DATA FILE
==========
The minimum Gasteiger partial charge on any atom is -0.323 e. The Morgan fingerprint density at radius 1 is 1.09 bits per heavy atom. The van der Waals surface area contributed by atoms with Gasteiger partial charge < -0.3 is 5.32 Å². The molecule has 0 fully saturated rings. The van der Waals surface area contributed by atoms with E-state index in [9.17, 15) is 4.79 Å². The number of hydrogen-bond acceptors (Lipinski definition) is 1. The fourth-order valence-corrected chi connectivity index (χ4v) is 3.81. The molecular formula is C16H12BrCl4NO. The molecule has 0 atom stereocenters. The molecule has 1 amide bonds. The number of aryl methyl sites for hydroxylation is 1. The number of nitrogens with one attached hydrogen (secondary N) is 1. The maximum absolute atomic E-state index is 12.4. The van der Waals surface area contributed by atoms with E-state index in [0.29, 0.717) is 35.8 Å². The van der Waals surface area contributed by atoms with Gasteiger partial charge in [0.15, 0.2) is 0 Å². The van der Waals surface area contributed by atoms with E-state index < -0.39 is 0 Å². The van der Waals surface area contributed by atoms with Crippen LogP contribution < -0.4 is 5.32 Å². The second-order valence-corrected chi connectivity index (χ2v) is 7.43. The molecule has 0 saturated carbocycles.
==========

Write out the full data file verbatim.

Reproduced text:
The minimum Gasteiger partial charge on any atom is -0.323 e. The Morgan fingerprint density at radius 1 is 1.09 bits per heavy atom. The van der Waals surface area contributed by atoms with Gasteiger partial charge < -0.3 is 5.32 Å². The molecule has 0 fully saturated rings. The van der Waals surface area contributed by atoms with E-state index in [9.17, 15) is 4.79 Å². The number of hydrogen-bond acceptors (Lipinski definition) is 1. The fourth-order valence-corrected chi connectivity index (χ4v) is 3.81. The molecular formula is C16H12BrCl4NO. The molecule has 0 atom stereocenters. The molecule has 1 amide bonds. The number of aryl methyl sites for hydroxylation is 1. The number of nitrogens with one attached hydrogen (secondary N) is 1. The maximum absolute atomic E-state index is 12.4. The van der Waals surface area contributed by atoms with E-state index in [0.29, 0.717) is 35.8 Å². The van der Waals surface area contributed by atoms with Gasteiger partial charge in [0.15, 0.2) is 0 Å². The van der Waals surface area contributed by atoms with E-state index < -0.39 is 0 Å². The van der Waals surface area contributed by atoms with Crippen LogP contribution < -0.4 is 5.32 Å². The second-order valence-corrected chi connectivity index (χ2v) is 7.43. The molecule has 0 saturated carbocycles.